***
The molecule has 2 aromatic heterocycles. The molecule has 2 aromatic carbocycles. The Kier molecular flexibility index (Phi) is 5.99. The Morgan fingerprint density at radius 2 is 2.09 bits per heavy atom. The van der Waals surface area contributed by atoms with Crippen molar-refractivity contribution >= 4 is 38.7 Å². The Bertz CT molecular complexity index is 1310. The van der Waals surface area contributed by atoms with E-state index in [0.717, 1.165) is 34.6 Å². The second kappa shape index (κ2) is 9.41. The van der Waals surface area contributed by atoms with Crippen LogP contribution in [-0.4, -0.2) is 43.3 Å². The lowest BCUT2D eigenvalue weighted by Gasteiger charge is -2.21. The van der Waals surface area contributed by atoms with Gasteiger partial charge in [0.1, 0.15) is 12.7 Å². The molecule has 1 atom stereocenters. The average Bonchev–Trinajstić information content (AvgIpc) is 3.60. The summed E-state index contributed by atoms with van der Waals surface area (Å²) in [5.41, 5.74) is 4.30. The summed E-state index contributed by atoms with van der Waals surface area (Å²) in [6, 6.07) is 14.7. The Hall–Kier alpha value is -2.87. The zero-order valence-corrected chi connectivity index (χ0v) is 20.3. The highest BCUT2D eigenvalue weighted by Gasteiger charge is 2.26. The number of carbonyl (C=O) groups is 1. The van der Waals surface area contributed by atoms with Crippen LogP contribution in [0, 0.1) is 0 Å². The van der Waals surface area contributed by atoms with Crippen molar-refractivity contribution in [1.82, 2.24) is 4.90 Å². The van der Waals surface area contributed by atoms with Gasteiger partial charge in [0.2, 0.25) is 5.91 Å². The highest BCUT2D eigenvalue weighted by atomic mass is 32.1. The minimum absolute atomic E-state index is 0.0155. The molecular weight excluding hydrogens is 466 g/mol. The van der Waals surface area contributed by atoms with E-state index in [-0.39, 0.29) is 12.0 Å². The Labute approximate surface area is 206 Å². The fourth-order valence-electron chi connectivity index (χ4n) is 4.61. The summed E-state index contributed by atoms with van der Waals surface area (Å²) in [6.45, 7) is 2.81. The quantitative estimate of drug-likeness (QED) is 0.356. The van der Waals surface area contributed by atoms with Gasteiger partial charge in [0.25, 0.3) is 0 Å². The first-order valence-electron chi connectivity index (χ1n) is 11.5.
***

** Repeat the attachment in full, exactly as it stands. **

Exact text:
The molecule has 2 aromatic heterocycles. The molecule has 2 aromatic carbocycles. The Kier molecular flexibility index (Phi) is 5.99. The Morgan fingerprint density at radius 2 is 2.09 bits per heavy atom. The van der Waals surface area contributed by atoms with Crippen molar-refractivity contribution >= 4 is 38.7 Å². The Bertz CT molecular complexity index is 1310. The van der Waals surface area contributed by atoms with E-state index in [0.717, 1.165) is 34.6 Å². The second kappa shape index (κ2) is 9.41. The van der Waals surface area contributed by atoms with Crippen LogP contribution in [-0.4, -0.2) is 43.3 Å². The lowest BCUT2D eigenvalue weighted by Gasteiger charge is -2.21. The van der Waals surface area contributed by atoms with Gasteiger partial charge in [0.1, 0.15) is 12.7 Å². The molecule has 1 atom stereocenters. The average Bonchev–Trinajstić information content (AvgIpc) is 3.60. The summed E-state index contributed by atoms with van der Waals surface area (Å²) in [5.41, 5.74) is 4.30. The summed E-state index contributed by atoms with van der Waals surface area (Å²) in [6, 6.07) is 14.7. The Hall–Kier alpha value is -2.87. The zero-order valence-corrected chi connectivity index (χ0v) is 20.3. The highest BCUT2D eigenvalue weighted by Gasteiger charge is 2.26. The number of carbonyl (C=O) groups is 1. The van der Waals surface area contributed by atoms with Crippen LogP contribution in [0, 0.1) is 0 Å². The van der Waals surface area contributed by atoms with Crippen molar-refractivity contribution in [1.82, 2.24) is 4.90 Å². The van der Waals surface area contributed by atoms with Gasteiger partial charge in [0.2, 0.25) is 5.91 Å². The highest BCUT2D eigenvalue weighted by atomic mass is 32.1. The minimum absolute atomic E-state index is 0.0155. The molecular weight excluding hydrogens is 466 g/mol. The van der Waals surface area contributed by atoms with E-state index in [-0.39, 0.29) is 12.0 Å². The Labute approximate surface area is 206 Å². The fourth-order valence-electron chi connectivity index (χ4n) is 4.61. The summed E-state index contributed by atoms with van der Waals surface area (Å²) in [6.45, 7) is 2.81. The quantitative estimate of drug-likeness (QED) is 0.356. The van der Waals surface area contributed by atoms with Gasteiger partial charge in [0.25, 0.3) is 0 Å². The first-order valence-electron chi connectivity index (χ1n) is 11.5.